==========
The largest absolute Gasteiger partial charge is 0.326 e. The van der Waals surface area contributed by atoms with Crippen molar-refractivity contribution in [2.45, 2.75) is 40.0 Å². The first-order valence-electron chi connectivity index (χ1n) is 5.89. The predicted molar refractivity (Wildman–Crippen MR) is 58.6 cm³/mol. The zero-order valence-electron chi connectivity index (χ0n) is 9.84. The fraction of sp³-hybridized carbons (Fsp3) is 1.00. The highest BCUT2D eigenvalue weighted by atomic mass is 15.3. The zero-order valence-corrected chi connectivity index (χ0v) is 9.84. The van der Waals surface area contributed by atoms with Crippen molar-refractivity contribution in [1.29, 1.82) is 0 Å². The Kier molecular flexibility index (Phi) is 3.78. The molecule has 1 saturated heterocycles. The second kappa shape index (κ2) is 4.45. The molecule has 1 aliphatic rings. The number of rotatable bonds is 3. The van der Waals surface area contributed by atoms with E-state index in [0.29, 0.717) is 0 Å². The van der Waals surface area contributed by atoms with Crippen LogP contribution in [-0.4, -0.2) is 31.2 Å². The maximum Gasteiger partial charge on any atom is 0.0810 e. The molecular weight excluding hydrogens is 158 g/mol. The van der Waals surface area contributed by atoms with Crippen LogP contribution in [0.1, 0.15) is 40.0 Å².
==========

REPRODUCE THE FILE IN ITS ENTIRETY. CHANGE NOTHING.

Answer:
The largest absolute Gasteiger partial charge is 0.326 e. The van der Waals surface area contributed by atoms with Crippen molar-refractivity contribution in [2.45, 2.75) is 40.0 Å². The first-order valence-electron chi connectivity index (χ1n) is 5.89. The predicted molar refractivity (Wildman–Crippen MR) is 58.6 cm³/mol. The zero-order valence-electron chi connectivity index (χ0n) is 9.84. The fraction of sp³-hybridized carbons (Fsp3) is 1.00. The highest BCUT2D eigenvalue weighted by atomic mass is 15.3. The zero-order valence-corrected chi connectivity index (χ0v) is 9.84. The van der Waals surface area contributed by atoms with Crippen molar-refractivity contribution in [1.29, 1.82) is 0 Å². The Kier molecular flexibility index (Phi) is 3.78. The molecule has 1 saturated heterocycles. The second kappa shape index (κ2) is 4.45. The molecule has 1 aliphatic rings. The number of rotatable bonds is 3. The van der Waals surface area contributed by atoms with E-state index in [0.29, 0.717) is 0 Å². The van der Waals surface area contributed by atoms with Crippen LogP contribution in [-0.4, -0.2) is 31.2 Å². The maximum Gasteiger partial charge on any atom is 0.0810 e. The molecular weight excluding hydrogens is 158 g/mol. The van der Waals surface area contributed by atoms with Crippen LogP contribution in [0.1, 0.15) is 40.0 Å².